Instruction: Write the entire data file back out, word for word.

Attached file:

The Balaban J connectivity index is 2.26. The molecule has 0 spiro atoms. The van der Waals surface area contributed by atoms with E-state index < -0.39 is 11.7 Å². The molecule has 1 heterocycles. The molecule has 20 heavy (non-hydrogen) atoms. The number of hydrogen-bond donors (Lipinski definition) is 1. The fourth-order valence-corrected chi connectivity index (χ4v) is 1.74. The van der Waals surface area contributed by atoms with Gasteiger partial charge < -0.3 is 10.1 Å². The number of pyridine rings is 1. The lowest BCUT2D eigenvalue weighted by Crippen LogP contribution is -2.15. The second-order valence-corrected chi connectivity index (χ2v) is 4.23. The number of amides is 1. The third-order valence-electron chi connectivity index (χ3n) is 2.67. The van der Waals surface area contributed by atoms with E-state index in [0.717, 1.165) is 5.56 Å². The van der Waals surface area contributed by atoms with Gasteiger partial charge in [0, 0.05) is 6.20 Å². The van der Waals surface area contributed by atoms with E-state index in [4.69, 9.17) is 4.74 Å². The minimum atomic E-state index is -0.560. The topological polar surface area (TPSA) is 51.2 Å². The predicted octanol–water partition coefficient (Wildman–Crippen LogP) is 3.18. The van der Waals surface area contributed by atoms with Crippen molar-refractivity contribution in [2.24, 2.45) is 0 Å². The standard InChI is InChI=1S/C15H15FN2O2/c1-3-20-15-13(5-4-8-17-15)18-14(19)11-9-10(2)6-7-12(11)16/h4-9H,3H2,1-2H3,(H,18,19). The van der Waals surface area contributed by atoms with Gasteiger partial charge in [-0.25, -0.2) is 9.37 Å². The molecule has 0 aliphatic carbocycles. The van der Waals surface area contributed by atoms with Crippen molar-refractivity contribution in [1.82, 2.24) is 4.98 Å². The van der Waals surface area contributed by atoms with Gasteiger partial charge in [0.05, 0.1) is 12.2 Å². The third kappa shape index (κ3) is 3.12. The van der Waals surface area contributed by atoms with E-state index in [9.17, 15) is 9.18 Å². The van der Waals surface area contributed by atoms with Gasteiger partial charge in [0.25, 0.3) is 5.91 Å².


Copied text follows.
The Balaban J connectivity index is 2.26. The molecule has 0 spiro atoms. The van der Waals surface area contributed by atoms with E-state index < -0.39 is 11.7 Å². The molecule has 1 heterocycles. The molecule has 20 heavy (non-hydrogen) atoms. The number of hydrogen-bond donors (Lipinski definition) is 1. The fourth-order valence-corrected chi connectivity index (χ4v) is 1.74. The van der Waals surface area contributed by atoms with Gasteiger partial charge < -0.3 is 10.1 Å². The number of pyridine rings is 1. The lowest BCUT2D eigenvalue weighted by Crippen LogP contribution is -2.15. The second-order valence-corrected chi connectivity index (χ2v) is 4.23. The number of amides is 1. The third-order valence-electron chi connectivity index (χ3n) is 2.67. The van der Waals surface area contributed by atoms with E-state index in [0.717, 1.165) is 5.56 Å². The van der Waals surface area contributed by atoms with Gasteiger partial charge in [0, 0.05) is 6.20 Å². The van der Waals surface area contributed by atoms with E-state index in [4.69, 9.17) is 4.74 Å². The minimum atomic E-state index is -0.560. The topological polar surface area (TPSA) is 51.2 Å². The predicted octanol–water partition coefficient (Wildman–Crippen LogP) is 3.18. The van der Waals surface area contributed by atoms with Crippen molar-refractivity contribution in [2.24, 2.45) is 0 Å². The standard InChI is InChI=1S/C15H15FN2O2/c1-3-20-15-13(5-4-8-17-15)18-14(19)11-9-10(2)6-7-12(11)16/h4-9H,3H2,1-2H3,(H,18,19). The van der Waals surface area contributed by atoms with Gasteiger partial charge in [-0.25, -0.2) is 9.37 Å². The molecule has 0 aliphatic carbocycles. The van der Waals surface area contributed by atoms with Crippen molar-refractivity contribution in [1.82, 2.24) is 4.98 Å². The van der Waals surface area contributed by atoms with Gasteiger partial charge in [0.05, 0.1) is 12.2 Å². The third kappa shape index (κ3) is 3.12. The van der Waals surface area contributed by atoms with E-state index in [9.17, 15) is 9.18 Å². The van der Waals surface area contributed by atoms with Gasteiger partial charge in [0.25, 0.3) is 5.91 Å².